Corrosion Reistant Steels | Steel | Corrosion

Chemical and Petroleum Engineering, VoL 33, No.

5, 1997

MATERIALS SCIENCE AND CORROSION PROTECTION

CURRENT STATE OF THE WELDING OF TWO-PHASE CORROSION-RESISTANT STEELS

K. A. Yushehenko, A. K. Avdeeva, and Yu. N. Kakhovskii

UDC 621.791:669.15-194

Austenitic-ferritic steels have already been studied fairly extensively [1] as part of an effort to conserve nickel and use these steels in place of anstenitic steels with an 18% chromium content and 10-12% nickel content. Interest in these steels has risen again in recent years in connection with their use as structural materials that not only have high strength, but most importantly are resistant to corrosion and corrosion cracking - including in media with a high concentration of hydrogen sulfide. It was noted in [2] and several other studies that austenitic-ferritic steels are widely used in the chemical, petrochemical, and gas industries, power generation, and the construction of offshore oil platforms. Their range of application could be broadened even further, since efficient methods exist for the production of steels with high contents of alloying elements. This applies in particular to chromium. Although a large number of grades of austenitic-ferritic steels with different degrees of alloying (Table 1) and different physicomechanical properties (Table 2) have been developed in different countries, a common approach can be taken to solving problems related to their welding: ensure that the metal of welds and heat-affected zones (HAZs) is resistant to the formation of embrittling phases (a-phase, carbonitride phase, etc.), that the proportions of ferrite and austenite in the HAZ vary as little as possible from the analogous proportions in the base metal, and that the weld is stable against the formation of cracks and voids. The steels being examined here can be divided into four groups (with respect to the alloying system): 20-22 % C r - 5 % Ni, with stabilization by titanium and niobium; 20-22% C r - 6 % N i - 2 % Mo, with stabilization by titanium; 23-25% C r - 6 - 8 % N i - 3 % Mo, with alloying by nitrogen, copper, and tungsten; 28% C r - < 10% N i - 2 % Mo, with alloying by nitrogen and copper. As a rule, two-phase steels have a low content of carbon (roughly 0.02-0.03%). When carbon content is higher, the steels must be stabilized by titanium and niobium. The phase diagram of these steels permks only an approximate evaluation of their phase composition as a function of the concentration of ferrite-forming (Creqv) and austenite-forming (Nieqv) elements. Ref'med phase diagrams of the weld metal can be used for relatively thin welds. When weld thickness increases to more than 10-12 mm and when welding is done in multiple passes, secondary heating begins to have a significant effect on phase redistribution both in the weld and in the HAZ. These changes in phase composition are due to the extremely low structural stability of austenite and ferrite. Martensitic transformations can occur in austenite, while the a-phase (FeCr), the a-phase (Fe36Cr12Mo), or secondary austenite can form in ferrite [3]. Thus, special attention should be given to problems connected with attaining a relatively stable phase composition. Figure 1 shows the microstructure of the metal of an HAZ and a weld of several two-phase steels differing in the contents of the main alloying elements and, thus, in phase composkion. Studies of steels of the system 20-22% Cr-3-10% Ni conducted by the E. O. Paton Institute of Electric Welding over several years [4-7] have made it possible to establish several principles regarding welds. The most important of these principles are as follows. Even a small change in the proportions of Creqv and Nieqv leads to qualitative and quantitative changes in grain size, the relative amounts of the 3'- and a-phases, redistribution of the alloying elements, an improvement in the stability of the austenite and ferrite, and a corresponding improvement in the properties of the metal. Fi~mare 2 shows the effect of nickel content and the phase ratio on these characteristics. Translated from Khimicheskoe i Neftegazovoe Mashinostroenie, No. 5, pp. 81-83, September-October, 1997. 0009-2355/97/3305-0595518.00 9 Plenum Publishing Corporation 595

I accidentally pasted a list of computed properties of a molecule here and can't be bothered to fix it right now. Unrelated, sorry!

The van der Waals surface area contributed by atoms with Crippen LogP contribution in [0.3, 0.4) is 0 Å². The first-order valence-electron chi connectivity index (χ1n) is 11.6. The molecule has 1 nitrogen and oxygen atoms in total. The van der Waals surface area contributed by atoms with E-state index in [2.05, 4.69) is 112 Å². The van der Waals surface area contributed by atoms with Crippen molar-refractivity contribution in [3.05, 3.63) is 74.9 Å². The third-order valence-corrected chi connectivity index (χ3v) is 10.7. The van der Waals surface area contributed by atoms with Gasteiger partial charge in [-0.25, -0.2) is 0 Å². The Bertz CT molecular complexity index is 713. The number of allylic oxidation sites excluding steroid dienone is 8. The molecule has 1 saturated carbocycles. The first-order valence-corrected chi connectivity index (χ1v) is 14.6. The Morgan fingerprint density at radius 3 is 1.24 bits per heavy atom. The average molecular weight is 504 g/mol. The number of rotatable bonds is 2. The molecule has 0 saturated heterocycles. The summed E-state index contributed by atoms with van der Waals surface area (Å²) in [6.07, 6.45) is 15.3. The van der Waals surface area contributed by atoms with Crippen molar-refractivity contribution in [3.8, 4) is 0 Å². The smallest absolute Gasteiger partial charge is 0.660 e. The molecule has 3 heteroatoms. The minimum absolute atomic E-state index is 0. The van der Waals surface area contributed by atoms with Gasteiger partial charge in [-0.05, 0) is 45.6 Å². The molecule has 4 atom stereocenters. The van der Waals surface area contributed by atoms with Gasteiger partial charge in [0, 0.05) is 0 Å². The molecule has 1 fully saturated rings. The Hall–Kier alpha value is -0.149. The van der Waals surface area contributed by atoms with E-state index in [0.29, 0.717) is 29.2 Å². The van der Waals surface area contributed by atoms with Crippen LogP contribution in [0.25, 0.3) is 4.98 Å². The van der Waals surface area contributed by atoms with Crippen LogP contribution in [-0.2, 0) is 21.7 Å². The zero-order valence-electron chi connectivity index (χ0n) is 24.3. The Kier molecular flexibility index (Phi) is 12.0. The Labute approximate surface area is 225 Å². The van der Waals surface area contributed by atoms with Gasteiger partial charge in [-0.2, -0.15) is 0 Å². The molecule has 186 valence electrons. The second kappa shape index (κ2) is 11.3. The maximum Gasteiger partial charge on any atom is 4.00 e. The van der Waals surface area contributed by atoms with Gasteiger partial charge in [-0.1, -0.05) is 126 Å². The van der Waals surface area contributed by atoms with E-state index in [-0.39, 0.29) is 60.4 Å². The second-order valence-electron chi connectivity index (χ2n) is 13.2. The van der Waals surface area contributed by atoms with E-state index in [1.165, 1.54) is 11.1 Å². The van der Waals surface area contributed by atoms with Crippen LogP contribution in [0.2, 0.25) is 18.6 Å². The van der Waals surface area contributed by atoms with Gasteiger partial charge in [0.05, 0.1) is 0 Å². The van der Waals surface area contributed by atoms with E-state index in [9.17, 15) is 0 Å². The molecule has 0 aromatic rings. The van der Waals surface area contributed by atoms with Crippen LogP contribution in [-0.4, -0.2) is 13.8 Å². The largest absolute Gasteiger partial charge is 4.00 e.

the weld metal is more stable against the formation of hot cracks (see Fig. the best combination is attained when they are present in roughly equal amounts (see Fig. 1. the attainment of an acceptable level of coldshortness in the metal (in the absence of embrittling phases) are realized when the nickel content of the T-phase is greater than 6. The stability of austenite against martensitic transformation and. being an austenite-former.2%). is distinguished by a high degree of chemical heterogeneity. especially for steels alloyed with molybdenum.5 at.and 8-ferrite. 4) 90%.. increases the solubility of nitrogen in the ferrite and slows the formation of nitrides of chromium.and aphases present in such a proportion. the probability of formation of a a-phase increases especially in welds alloyed with nitrogen. 3) 80%.in austenitic-ferritic steel in connection with the development of interphase chemical heterogeneity. In this case. 3). thus. silicon. where the phase ratio deviates from unity. The process of formation of the a-phase is activated under such conditions. The a-phase 596 . . The a-phase may be formed as a result of redistribution of the alloying elements . xcv. 4) 98%. the phase imbalance is due to the fact that nitrogen. 80 Ferrite 6t ~ : 50 ~. With the T. and thus.0 ZO .5%. "/\< .particularly chromium and molybdenum . characterized by high contents of chromium ( > 24%). molybdenum (> 3 %).1 t 3 9 a) // I ~. b) on the mechanical properties of weld metal containing 21-22% chromium. increases the concentration of T-phase in the structure. 6 a 4t5 ~r$ 27 a) . this level of concentration corresponds to a phase ratio close to unity. 3) 60%. niobium. 2.~. For the given composition.. The optimum relationship between the strength and ductility of the welds also depends on the concentration of the T. The stability of ferrite requires special study. and titanium. vanadium. The second generation of austenitic-ferritic steels.and c~-phases.b . and nitrogen ( > 0.% b) Fig.o .Ilcm2 ~'. Effect of nickel content (change in the content of the a-phase): a) on the size d of the grains of austenite and ferrite./. 2) 67%. 2b). increases the amount of chromium in the ferrite. 2) 30%. Microstructure of the metal of welds of austeniticferritic steels with different contents of the a-phase ( x 200): a) HAZ: 1) 45%.~. b) weld: 1) 10%. These elements significantly reduce the phase stability of . i ~ i t ~ ~ 0 I I 05 7~ ~I ~ ~r627 t5 3./ml 2 mll 3" q b) Fig. Thus.i.